The Human Race is Filth
Liberate EP

The Human Race is Filth is a misery-inducing proposition from York, PA that put out a whole helluva racket on their second release, Liberate.  Barely even sticking around for 20 minutes this guitar/drums/vocals duo take the murderous grind of Phobia, Catheter and Disrupt, fatten it up with the oppressive punk thickness of Doom and His Hero is Gone before finally stuffing this lardy hog full of rotten West Coast sludge for a sloppy spit roasting.

Opener “Native Biological Warfare” emerges from a void of distorted vocals and scratching, scraping guitar noise that blows wide open into a dirtbag d-beat and alternating puked/screamed vocals that get beaten into overdrive by rushing blastbeats.  There’s hardly a chance to get a grip on any of the riffs or changes as the song is drug back to Hell in barely a minute n’ change.  Paul rips into a feedback squeal as Kasey lays into choppy, staggering blasting to kick off “Burning the Swines.”  The stop n’ go attack soon mounts a sludgy, gruel-drowned groove overflowing with big rotten riffage (in the key of Cavity/16) bolstered by a simple and crusty catchy, lice-infested chorus.  “Vein Full” feels like a sprawling epic at nearly 2 minutes in length and it’s built for a squatter circle pit with Swedish d-beat splintering off into rugged grind and molten detuned blues later on.  “Vein Full’s” immediate counterpart “Hung by Illusion” dangles from its teeth by very much the same high tension wires in the way that it combines punk, hyperdrive grind and city crumbling scum sludge into a tarry stew that would make numerous UK legends proud.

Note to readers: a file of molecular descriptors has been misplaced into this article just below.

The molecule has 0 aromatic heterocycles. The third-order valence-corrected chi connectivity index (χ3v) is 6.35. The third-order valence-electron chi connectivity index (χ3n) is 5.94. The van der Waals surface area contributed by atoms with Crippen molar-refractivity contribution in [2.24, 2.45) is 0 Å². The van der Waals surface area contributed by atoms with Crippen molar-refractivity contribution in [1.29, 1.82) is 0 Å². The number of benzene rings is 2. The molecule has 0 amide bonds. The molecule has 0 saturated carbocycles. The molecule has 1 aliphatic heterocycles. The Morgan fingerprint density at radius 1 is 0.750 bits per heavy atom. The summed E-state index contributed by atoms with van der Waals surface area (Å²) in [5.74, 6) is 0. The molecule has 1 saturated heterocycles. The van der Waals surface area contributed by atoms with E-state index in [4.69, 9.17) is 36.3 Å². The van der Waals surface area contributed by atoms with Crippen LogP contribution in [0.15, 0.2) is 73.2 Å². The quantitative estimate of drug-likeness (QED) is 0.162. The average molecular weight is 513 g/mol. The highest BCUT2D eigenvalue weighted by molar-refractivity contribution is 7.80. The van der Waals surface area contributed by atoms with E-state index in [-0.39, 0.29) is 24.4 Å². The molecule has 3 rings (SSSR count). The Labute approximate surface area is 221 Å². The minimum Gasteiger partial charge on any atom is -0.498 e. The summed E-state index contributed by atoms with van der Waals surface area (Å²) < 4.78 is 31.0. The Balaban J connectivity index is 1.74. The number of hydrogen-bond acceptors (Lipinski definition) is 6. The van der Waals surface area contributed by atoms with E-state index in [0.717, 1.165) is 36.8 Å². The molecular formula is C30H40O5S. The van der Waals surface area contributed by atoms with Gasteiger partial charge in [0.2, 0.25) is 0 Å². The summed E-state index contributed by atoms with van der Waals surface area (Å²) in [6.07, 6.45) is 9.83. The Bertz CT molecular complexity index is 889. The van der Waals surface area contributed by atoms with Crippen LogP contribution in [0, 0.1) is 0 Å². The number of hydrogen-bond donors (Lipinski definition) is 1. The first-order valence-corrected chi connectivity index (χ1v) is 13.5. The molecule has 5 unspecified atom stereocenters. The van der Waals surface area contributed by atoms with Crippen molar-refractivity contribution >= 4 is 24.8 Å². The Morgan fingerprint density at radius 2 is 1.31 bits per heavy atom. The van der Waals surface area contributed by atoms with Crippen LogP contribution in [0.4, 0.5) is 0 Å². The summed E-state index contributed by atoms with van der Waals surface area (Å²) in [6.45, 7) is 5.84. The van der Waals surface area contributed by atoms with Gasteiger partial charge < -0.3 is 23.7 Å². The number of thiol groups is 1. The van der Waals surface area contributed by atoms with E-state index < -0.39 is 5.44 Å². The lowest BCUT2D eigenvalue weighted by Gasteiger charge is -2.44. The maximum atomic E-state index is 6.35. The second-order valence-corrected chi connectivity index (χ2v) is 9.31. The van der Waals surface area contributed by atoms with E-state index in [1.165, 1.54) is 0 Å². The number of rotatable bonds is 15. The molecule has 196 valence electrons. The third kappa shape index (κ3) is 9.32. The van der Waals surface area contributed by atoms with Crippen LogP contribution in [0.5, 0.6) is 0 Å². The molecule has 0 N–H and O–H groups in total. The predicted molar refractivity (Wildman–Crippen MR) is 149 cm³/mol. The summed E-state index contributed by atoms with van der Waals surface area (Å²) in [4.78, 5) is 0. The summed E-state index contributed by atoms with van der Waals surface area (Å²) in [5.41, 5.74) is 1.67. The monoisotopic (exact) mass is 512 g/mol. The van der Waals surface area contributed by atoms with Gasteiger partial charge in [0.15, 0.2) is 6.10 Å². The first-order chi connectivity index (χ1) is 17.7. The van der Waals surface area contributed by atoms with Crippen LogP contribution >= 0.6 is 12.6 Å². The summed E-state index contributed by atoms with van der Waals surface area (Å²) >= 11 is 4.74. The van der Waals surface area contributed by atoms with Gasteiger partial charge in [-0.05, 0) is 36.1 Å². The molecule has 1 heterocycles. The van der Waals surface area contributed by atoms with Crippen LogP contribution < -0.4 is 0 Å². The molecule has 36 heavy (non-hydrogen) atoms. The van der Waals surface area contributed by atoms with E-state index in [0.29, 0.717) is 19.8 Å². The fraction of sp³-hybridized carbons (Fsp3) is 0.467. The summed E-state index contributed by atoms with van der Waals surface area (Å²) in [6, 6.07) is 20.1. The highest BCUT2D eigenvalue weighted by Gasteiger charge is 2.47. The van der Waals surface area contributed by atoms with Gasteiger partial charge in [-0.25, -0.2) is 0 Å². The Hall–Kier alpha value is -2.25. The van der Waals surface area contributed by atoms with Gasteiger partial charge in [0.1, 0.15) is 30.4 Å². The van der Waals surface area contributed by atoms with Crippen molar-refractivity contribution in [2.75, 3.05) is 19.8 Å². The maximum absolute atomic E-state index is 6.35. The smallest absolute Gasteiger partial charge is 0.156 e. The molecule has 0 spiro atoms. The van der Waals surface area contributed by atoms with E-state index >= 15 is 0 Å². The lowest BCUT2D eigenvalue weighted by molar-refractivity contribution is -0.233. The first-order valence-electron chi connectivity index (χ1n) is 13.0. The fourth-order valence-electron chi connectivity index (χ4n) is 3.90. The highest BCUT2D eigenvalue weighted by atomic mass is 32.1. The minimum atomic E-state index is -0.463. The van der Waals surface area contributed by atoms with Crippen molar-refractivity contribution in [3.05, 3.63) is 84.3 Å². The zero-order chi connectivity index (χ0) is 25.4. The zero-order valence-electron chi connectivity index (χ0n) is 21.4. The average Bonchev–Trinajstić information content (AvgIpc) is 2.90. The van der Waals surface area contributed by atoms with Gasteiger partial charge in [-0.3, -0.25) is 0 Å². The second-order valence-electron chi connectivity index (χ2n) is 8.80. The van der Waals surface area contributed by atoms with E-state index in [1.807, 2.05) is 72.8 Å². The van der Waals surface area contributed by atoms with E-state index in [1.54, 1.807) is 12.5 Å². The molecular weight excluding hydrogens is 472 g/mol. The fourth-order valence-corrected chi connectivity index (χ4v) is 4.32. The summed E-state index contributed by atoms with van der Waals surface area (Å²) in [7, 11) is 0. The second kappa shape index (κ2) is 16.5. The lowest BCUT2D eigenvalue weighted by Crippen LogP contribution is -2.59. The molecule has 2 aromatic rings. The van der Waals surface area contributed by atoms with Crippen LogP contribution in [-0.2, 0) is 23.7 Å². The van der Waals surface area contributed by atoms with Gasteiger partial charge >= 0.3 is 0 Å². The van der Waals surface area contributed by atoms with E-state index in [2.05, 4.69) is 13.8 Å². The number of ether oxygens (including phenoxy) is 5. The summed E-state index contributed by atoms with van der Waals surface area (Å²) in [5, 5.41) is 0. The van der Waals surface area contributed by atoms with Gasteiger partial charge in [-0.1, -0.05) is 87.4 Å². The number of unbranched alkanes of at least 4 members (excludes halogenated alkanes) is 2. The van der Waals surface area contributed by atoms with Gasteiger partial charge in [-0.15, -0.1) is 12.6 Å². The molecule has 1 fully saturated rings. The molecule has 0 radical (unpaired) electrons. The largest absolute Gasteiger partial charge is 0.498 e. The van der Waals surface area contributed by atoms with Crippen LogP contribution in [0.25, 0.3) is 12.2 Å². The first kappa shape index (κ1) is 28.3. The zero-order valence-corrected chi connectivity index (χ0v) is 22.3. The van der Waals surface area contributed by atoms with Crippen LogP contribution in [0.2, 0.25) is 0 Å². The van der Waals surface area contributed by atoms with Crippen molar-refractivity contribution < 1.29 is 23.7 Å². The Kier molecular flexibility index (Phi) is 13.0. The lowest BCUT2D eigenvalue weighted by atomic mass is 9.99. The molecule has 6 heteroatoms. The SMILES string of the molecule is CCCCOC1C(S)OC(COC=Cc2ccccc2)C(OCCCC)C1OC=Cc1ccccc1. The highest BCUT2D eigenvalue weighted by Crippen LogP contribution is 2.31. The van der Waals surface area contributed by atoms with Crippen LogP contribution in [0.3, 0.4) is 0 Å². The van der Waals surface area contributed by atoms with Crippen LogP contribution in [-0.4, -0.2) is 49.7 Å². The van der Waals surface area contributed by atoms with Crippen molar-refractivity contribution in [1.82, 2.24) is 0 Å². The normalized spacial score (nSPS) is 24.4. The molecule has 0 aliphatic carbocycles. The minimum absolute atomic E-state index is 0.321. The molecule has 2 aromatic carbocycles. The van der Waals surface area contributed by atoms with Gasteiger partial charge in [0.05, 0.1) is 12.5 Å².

“Chain Game” grinds its initial tempo blast into a pulpy, noxious doom paste and outside of a random but sparing speed burst this one’s all heavily engorged slugcrawler rock.  Paul must be running his guitar through a bass rig or using a smattering of pedal effects to achieve a full low-end without the direct presence of the instrument itself.  “Capital Torture” maintains some sloth-y groove but it’s disgusting high/low vocal trades from both Paul and Kasey as well as an emphasis on reckless speed make it an entirely more violent and abusive animal to deal with than its predecessor.  THRIF caps off their record with a 3 and then a 2+ minute monster respectively.  “Slow March” lives up to its name by hobbling and limping over stumbling drunk sludge riffs and mold-huffing rhythms while continuously threatening to pick up the pace throughout without ever committing to such an act.  Lots of noisy, psychedelic FX covers the guitarwork with decaying, rippling static signals while the song itself marches straight into the abyss to never return.  Endnote “Concrete Soldier” is also not shy on mutant, spoiled milk instrumental density while peddling some speed freakouts and harder-driving grooves that push the song into blast abandon at the midpoint.

THRIF means business and anyone into the classic 80s/90s grind heyday mixed with hedonistic crust/sludge should give Liberate a spin.  It doesn’t reinvent the wheel and it doesn’t need to, because the writing, playing and production are pure and vintage examples of the style.  As far as recent bands go this record would go down great with a side of Multinational Corporations’ Jamat-al-Maut.  All-in-all a filthy release that takes me on a time warp back to the bands that got me into the hateful style into the first place.

[Visit the band's website]
Written by Jay S
May 25th, 2018

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